DF: In every way I’m the Steve-O of Speedy Ortiz! All right – what?
MF: Steve-O was the drummer.
DF: What? I thought you were talking about the Steve-O from Jackass.

SR: That’s what I thought too.

MF: When they did their episode of Cribs, Steve-O brought the cameras to his parents’ house. Which was a good episode of Cribs.
DF: I’m definitely more like Steve-O from Jackass.

SR: Okay. That’s cool.

SD: That was the burning question you wanted to ask.
MF: But that was his name right?

SR: The guy with his face on his back?

MF: No, the drummer from Sum 41.
SD: I have no idea…
MF: I thought that was his name. I could be wrong. I’m sorry.
SD: You could be right; you’re probably right.

SR: I’ll fact check that. [It actually is his name. Sort of.]

SR: So you got to Jacksonville at seven-thirty? Have you had any time to check out any places?

MF: We were late getting here.
DF: It was lucky we were late getting here. Very lucky.
SD: Why?

SR: Eh, there’s nothing here really.

SD: Is that true?
DF: You got it! You got ‘em. You nailed it!
MR: What about that monorail? Should we ride it for fun?

SR: I don’t know how you even get on that thing. I have no idea where it goes.

DF: I wanna ride the monorail though. That’s what I want.
MR: Can we ride in a circle? How long is it, round-trip?

SR: I don’t know. I’m sure there are a lot of homeless people on it. There are a lot of homeless people in downtown Jacksonville.

SD: Okay. You’re really selling us on your city right now.

SR: I don’t know. I’ve been here five years; I’m just ready to go.

DF: Everyone I know — well I know one person from Jacksonville and uh. No, I know two people from Jacksonville, and uh, yeah they say exactly the same thing.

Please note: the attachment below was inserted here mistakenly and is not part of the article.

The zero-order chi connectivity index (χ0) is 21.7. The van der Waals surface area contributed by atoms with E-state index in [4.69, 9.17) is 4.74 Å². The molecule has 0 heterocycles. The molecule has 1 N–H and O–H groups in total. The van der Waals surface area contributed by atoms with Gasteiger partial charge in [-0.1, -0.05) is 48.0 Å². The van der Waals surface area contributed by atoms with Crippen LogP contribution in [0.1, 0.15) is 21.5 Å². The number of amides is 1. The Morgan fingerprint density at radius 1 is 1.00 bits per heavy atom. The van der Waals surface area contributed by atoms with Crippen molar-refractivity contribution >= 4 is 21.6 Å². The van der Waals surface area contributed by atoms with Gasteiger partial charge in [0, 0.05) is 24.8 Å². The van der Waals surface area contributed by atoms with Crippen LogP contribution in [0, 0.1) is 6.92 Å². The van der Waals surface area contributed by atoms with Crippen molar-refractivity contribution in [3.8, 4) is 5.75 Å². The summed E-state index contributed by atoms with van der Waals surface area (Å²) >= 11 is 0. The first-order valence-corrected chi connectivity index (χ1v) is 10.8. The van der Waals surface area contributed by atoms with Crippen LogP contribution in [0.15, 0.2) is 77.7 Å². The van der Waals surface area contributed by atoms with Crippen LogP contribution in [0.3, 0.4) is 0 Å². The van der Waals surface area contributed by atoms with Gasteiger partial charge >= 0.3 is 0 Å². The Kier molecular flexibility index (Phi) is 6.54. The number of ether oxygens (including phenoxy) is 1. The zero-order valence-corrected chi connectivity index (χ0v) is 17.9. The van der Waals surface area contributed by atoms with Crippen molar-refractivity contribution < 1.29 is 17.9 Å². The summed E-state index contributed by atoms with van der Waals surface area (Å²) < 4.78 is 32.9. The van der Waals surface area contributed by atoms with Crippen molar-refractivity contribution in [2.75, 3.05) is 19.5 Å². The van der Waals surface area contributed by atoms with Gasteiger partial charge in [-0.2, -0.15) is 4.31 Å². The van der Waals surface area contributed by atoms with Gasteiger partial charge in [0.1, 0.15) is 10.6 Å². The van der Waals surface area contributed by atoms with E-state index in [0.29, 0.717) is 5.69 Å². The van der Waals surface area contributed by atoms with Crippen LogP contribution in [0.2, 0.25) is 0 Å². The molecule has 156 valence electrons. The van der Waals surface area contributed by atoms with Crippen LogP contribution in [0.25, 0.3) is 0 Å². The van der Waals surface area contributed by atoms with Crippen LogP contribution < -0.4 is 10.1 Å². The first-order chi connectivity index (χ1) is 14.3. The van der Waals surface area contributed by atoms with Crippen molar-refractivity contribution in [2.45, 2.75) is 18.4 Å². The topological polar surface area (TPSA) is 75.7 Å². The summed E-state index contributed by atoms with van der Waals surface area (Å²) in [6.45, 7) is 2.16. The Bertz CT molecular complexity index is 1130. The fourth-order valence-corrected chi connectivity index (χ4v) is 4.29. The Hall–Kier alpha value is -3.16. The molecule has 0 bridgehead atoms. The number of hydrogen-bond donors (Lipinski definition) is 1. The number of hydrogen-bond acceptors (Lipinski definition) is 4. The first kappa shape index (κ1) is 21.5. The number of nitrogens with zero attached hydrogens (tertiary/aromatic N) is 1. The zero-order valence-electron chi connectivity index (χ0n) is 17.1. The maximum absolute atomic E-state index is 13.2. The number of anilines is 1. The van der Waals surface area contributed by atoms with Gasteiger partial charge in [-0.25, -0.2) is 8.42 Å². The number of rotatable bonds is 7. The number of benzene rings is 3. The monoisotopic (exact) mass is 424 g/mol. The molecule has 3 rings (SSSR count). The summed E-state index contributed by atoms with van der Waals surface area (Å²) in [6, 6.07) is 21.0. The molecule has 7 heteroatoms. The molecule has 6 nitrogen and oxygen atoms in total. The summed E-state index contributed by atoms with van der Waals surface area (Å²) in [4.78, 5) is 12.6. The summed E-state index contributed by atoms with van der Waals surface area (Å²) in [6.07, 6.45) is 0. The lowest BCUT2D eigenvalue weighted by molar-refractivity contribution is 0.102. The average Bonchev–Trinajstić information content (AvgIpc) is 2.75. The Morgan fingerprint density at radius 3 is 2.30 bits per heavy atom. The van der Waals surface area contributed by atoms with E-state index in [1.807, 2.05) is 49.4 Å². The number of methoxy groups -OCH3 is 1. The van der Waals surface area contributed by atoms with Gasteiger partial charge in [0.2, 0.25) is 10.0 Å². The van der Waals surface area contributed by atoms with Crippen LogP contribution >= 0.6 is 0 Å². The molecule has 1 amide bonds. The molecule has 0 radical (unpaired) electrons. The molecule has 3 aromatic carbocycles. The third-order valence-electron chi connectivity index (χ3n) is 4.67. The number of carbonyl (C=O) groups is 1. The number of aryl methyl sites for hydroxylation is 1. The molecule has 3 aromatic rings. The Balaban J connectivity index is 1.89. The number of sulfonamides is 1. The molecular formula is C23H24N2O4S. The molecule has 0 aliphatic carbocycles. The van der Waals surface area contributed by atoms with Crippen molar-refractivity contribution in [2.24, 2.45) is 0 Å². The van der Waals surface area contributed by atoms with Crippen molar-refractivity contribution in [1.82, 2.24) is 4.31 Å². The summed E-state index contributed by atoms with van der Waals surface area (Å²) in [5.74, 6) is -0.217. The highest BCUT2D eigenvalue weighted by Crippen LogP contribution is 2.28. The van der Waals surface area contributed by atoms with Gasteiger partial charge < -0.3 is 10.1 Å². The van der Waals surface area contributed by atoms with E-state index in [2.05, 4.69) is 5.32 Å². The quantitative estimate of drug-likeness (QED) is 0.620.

SR: It’s tough. Our only indie band out of here is Black Kids.

SD: Oh yeah, I remember.
MF: I sort of guilty pleasure enjoy that album. Partie Traumatic or whatever?
SD: I liked “I’m Not Gonna Teach Your Boyfriend How To Dance With You.”
MF: That wasn’t my favorite one. There were some deeper cuts on that album.
SD: Spencer was really into it. My old bandmate. Also from Florida. So, maybe that’s why.

SR: Florida has some cool people. And, Orlando’s cool. Vice just put out an article [about it]. So then – what was the worst city you’ve been in?

MR: Chesney, Ohio, I think.
MF: Let’s just say… Gary, Indiana.
DF: Gary, Indiana!
SD: To be honest, our last time in Florida was not the greatest.
MF: Wasn’t it here?
SD: No, no. It was in Gainesville.

SR: What? But Gainesville loves your kind of music.

SD: I know! But we just – for whatever reason – went up on a weird-ass show. And the guys who run the venue are like really sorry.
MF: You know what? I’m going to have to go with Orlando, I’m sorry.
SD: We got called ‘a bunch of f——[an epithet for gay people],’ I think. I think that happened. So this time through Florida is our chance to make up after the bad times last time.